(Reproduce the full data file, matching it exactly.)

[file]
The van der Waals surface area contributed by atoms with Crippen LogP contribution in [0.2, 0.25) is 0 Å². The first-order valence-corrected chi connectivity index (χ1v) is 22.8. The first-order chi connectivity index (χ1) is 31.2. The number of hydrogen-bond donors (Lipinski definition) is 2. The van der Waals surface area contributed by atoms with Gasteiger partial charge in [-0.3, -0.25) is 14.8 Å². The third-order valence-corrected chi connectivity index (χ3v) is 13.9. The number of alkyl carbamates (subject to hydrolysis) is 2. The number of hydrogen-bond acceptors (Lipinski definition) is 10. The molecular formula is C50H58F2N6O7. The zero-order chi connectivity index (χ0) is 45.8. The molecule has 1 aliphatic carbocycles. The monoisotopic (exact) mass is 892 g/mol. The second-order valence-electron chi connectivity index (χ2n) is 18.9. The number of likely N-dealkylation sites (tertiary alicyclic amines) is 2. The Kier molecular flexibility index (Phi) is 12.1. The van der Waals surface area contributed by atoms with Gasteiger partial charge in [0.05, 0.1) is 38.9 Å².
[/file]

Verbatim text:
The van der Waals surface area contributed by atoms with Crippen LogP contribution in [0.2, 0.25) is 0 Å². The first-order valence-corrected chi connectivity index (χ1v) is 22.8. The first-order chi connectivity index (χ1) is 31.2. The number of hydrogen-bond donors (Lipinski definition) is 2. The van der Waals surface area contributed by atoms with Gasteiger partial charge in [-0.3, -0.25) is 14.8 Å². The third-order valence-corrected chi connectivity index (χ3v) is 13.9. The number of alkyl carbamates (subject to hydrolysis) is 2. The number of hydrogen-bond acceptors (Lipinski definition) is 10. The molecular formula is C50H58F2N6O7. The zero-order chi connectivity index (χ0) is 45.8. The molecule has 1 aliphatic carbocycles. The monoisotopic (exact) mass is 892 g/mol. The second-order valence-electron chi connectivity index (χ2n) is 18.9. The number of likely N-dealkylation sites (tertiary alicyclic amines) is 2. The Kier molecular flexibility index (Phi) is 12.1. The van der Waals surface area contributed by atoms with Gasteiger partial charge in [0.05, 0.1) is 38.9 Å².